IE 11 is not supported. For an optimal experience visit our site on another browser.

Politics gets in the way of pop as Israel’s war in Gaza overshadows Eurovision Song Contest

The organizers long strived to keep politics aside, but global tensions have often imposed themselves on the contest, and things are no different this year.
Get more newsLiveon

MALMÖ, Sweden — Behind the music, color and high camp, geopolitics has never been far from the surface at the Eurovision Song Contest, be it through subtly political lyrics, boycotts or the outright ban on Russia after it invaded Ukraine two years ago. 

This year’s competition in the Swedish city of Malmö is no different, with Israel’s war in the Gaza Strip at the forefront of the conversation among performers and fans alike. 

And as thousands of people flock to the coastal city for the event, large protests are taking place over Israel’s participation in the competition, including on Thursday, ahead of Israeli representative Eden Golan's semifinal performance. 

“They are allowed to throw glitter and sing with one hand and throw bombs with another hand,” Pia Jacobsen, an organizer with Swedish campaign group Stop Israel for Peace and a Free Palestine, said in a phone interview Wednesday.

On Thursday, Israeli Prime Minister Benjamin Netanyahu entered the fray with a message on X, telling Golan that he wished her success and that "You already made it!" by representing Israel and because she is facing her detractors, which he characterized as "an ugly wave of anti-Semitism."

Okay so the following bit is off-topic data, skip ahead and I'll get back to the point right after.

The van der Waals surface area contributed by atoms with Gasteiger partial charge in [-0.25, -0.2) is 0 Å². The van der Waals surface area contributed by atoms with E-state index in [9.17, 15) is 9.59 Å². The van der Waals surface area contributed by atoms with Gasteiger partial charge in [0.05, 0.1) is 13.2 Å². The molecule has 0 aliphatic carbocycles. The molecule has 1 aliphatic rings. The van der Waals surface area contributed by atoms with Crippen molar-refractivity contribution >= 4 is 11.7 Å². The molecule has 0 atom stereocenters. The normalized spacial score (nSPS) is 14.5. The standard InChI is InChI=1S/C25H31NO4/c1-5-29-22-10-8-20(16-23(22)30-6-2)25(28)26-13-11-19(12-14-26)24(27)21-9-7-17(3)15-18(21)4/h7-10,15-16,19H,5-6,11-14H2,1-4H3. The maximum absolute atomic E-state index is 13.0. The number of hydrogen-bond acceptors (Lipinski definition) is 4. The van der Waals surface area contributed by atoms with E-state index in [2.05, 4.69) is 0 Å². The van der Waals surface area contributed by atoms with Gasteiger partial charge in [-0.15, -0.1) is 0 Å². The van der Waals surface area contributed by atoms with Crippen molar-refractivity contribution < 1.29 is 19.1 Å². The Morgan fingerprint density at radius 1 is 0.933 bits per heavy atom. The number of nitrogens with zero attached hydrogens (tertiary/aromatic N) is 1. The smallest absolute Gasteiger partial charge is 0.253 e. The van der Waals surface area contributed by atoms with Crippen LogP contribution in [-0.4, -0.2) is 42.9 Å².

"Know that when you are booed at, we shout to you ‘Hooray / Bravo!’” Netanyahu added.

Eden Golan smiles during a press conference
Eden Golan, Israel's representative at the Eurovision Song Contest, in Tel Aviv this year. Carlos Garcia Rawlins / Reuters

The decision by the contest’s organizer, the European Broadcasting Union (EBU), to ban Russia after it invaded Ukraine was something she agreed with, she said, adding that she thought it was hypocritical to let Israel compete while it waged war in Gaza.  

Security in Malmö is high and officers from neighboring Denmark and Norway have been drafted in to help, Jimmy Modin, a spokesperson for Malmö’s police, said in an interview last week. While they would be prepared for anything, he said they were not expecting the protests to get violent. 

Several petitions have also demanded Israel be excluded from the contest it has been taking part in since 1973, although it is not technically in Europe. 

The EBU has long strived to keep pop and politics apart — banning overtly political symbols and lyrics — but global tensions have often imposed themselves on the contest and things are no different this year.

Ahead of Tuesday’s semifinal, nonbinary Irish contestant Bambie Thug, who uses gender-neutral pronouns, was ordered to remove makeup from their face and legs that featured the words “cease-fire” and “freedom for Palestine” written in a medieval Irish alphabet. The EBU said it contravened rules “designed to protect the non-political nature of the event.”